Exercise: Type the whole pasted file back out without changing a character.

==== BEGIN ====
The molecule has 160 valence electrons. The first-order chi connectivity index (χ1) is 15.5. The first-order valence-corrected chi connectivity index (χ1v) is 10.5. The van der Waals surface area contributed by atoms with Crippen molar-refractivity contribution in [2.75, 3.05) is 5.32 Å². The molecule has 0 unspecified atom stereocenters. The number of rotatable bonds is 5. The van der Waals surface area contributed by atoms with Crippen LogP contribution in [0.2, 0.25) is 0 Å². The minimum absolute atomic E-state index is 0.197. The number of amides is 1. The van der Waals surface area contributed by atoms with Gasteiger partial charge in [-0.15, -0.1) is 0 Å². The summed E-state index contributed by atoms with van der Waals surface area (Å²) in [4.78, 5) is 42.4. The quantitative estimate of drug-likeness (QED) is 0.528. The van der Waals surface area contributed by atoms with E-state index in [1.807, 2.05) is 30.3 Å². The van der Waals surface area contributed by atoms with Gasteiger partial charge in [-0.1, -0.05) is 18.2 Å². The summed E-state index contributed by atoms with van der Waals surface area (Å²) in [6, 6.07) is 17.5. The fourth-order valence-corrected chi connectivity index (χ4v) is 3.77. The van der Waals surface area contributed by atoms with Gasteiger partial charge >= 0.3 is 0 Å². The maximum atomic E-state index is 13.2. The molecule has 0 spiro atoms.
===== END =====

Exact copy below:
The molecule has 160 valence electrons. The first-order chi connectivity index (χ1) is 15.5. The first-order valence-corrected chi connectivity index (χ1v) is 10.5. The van der Waals surface area contributed by atoms with Crippen molar-refractivity contribution in [2.75, 3.05) is 5.32 Å². The molecule has 0 unspecified atom stereocenters. The number of rotatable bonds is 5. The van der Waals surface area contributed by atoms with Crippen LogP contribution in [0.2, 0.25) is 0 Å². The minimum absolute atomic E-state index is 0.197. The number of amides is 1. The van der Waals surface area contributed by atoms with Gasteiger partial charge in [-0.15, -0.1) is 0 Å². The summed E-state index contributed by atoms with van der Waals surface area (Å²) in [4.78, 5) is 42.4. The quantitative estimate of drug-likeness (QED) is 0.528. The van der Waals surface area contributed by atoms with E-state index in [1.807, 2.05) is 30.3 Å². The van der Waals surface area contributed by atoms with Gasteiger partial charge in [-0.1, -0.05) is 18.2 Å². The summed E-state index contributed by atoms with van der Waals surface area (Å²) in [6, 6.07) is 17.5. The fourth-order valence-corrected chi connectivity index (χ4v) is 3.77. The van der Waals surface area contributed by atoms with Gasteiger partial charge >= 0.3 is 0 Å². The maximum atomic E-state index is 13.2. The molecule has 0 spiro atoms.